digplanet beta 1: Athena
Share digplanet:

Agriculture

Applied sciences

Arts

Belief

Business

Chronology

Culture

Education

Environment

Geography

Health

History

Humanities

Language

Law

Life

Mathematics

Nature

People

Politics

Science

Society

Technology

InsertAltTextHere
The Fairmile B motor launch ML303 during the invasion of Normandy on D-Day
Class overview
Name: Fairmile B motor launch
Preceded by: Fairmile A motor launch
Succeeded by: Fairmile C motor gun boat
Completed: 650 approx.
General characteristics
Displacement: 85 tons
Length: 112 ft (34 m)
Beam: 18 ft 3 in (5.56 m)
except Canadian built at 17 ft 0 in (5.18 m) or 17 ft 10 in (5.44 m)
Draught: 4 ft 10 in (1.47 m)
Propulsion: Two 650 bhp (480 kW) Hall-Scott Defender petrol engines
Speed: 20 knots (37 km/h; 23 mph)
Range: 1,500 mi (1,300 nmi; 2,400 km) at 12 knots (22 km/h; 14 mph)
Complement: 16 (later increased)
Sensors and
processing systems:
ASDIC
Armament: (for 1940 Sub Chaser)

1 × 3-pounder Mk I gun 1 × twin 0.303 in machine guns

12 depth charges
Armour: Wheelhouse plated
HMNZS Kahu was used post war ferrying passengers at Auckland in New Zealand
Surviving Fairmile B, RML497 at Brixham in England, prior to restoration to her wartime appearance

The Fairmile B motor launch was a type of motor launch built by Fairmile Marine during the Second World War for the Royal Navy for coastal operations.

Design[edit]

While the Type A had been designed entirely by Fairmile, the Type B design had come from Bill Holt of the Admiralty based on the lines of a destroyer hull and the detailed design and production was taken on by Fairmile.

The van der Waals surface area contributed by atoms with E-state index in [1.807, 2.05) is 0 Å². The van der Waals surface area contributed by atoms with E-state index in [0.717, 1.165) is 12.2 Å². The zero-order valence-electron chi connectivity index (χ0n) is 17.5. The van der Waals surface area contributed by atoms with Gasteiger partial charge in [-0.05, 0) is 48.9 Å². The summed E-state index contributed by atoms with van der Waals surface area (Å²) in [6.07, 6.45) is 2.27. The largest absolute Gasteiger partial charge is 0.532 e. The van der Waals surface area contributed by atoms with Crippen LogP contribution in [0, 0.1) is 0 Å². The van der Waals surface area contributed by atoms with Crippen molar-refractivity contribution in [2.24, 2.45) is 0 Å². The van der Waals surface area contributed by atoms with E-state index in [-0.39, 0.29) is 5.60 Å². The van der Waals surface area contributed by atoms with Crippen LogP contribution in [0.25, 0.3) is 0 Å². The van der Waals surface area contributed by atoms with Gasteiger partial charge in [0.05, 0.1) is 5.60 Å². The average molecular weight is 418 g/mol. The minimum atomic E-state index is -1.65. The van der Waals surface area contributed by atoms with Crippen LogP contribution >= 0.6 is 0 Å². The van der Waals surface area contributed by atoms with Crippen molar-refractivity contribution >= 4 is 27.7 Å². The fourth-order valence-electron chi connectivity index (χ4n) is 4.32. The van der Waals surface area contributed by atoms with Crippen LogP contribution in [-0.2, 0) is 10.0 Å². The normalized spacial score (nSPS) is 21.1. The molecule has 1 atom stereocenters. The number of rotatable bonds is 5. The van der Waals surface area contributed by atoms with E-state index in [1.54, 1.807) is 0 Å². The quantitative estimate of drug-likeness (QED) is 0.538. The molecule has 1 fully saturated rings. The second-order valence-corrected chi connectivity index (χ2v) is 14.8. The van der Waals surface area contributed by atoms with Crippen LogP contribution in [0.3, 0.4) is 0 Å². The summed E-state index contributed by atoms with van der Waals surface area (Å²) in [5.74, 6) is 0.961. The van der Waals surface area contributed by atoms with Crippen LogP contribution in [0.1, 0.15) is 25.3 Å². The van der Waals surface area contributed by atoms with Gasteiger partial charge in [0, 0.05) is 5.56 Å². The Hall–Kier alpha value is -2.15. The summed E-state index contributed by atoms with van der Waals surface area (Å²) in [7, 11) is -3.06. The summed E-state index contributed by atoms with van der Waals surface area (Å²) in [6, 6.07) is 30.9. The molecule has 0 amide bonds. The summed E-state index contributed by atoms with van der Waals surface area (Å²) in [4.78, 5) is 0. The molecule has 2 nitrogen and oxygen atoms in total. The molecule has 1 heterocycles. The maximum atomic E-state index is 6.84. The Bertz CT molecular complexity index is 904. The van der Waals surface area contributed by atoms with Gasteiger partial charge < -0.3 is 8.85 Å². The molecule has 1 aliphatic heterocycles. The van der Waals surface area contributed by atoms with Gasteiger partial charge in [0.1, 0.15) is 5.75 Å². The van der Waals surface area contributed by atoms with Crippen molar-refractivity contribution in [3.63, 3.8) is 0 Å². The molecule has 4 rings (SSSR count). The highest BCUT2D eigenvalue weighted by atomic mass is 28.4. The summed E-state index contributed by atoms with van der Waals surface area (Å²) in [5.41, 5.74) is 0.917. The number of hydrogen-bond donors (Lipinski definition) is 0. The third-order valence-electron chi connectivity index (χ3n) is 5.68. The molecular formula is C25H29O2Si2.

Like all their designs it was based on total prefabrication so individual components could be contracted out to small factories for production and these arranged as kits that would be delivered to various boatyards for assembly and fitting out.

Altogether approximately 650 boats were built between 1940 and 1945. Like the A Type, the B Type were initially intended as submarine chasers, so the boats were fitted with ASDIC (sonar) as standard. Their main armament initially reflected their anti-submarine focus, with 12 depth charges, a single Hotchkiss 3-pounder gun aft, and one set of twin 0.303-in machine guns. The specifications given are for the original 1940 British version. As the war moved on, the vessels were adapted to other roles and the armament was modified and upgraded such as the replacement of the 3 pounder with one or more 20 mm Oerlikon cannon. Some boats were configured as motor torpedo boats.

Service[edit]

The first Fairmile B motor launch was completed in September 1940, with a further 38 from the first two production batches entering service before the end of the year.[1]

All boats were essentially the same, although they could be adapted to serve in several roles by the expedient of having pre-drilled rails on their decks spaced to allow the fitting of various types of armaments. Although their armament initially reflected their main anti-submarine mission, nine of them were fitted with 21 inch torpedo tubes taken from ex-US Town-class destroyers; they formed the 2nd ML Flotilla tasked with anti-invasion duty, until the threat had passed.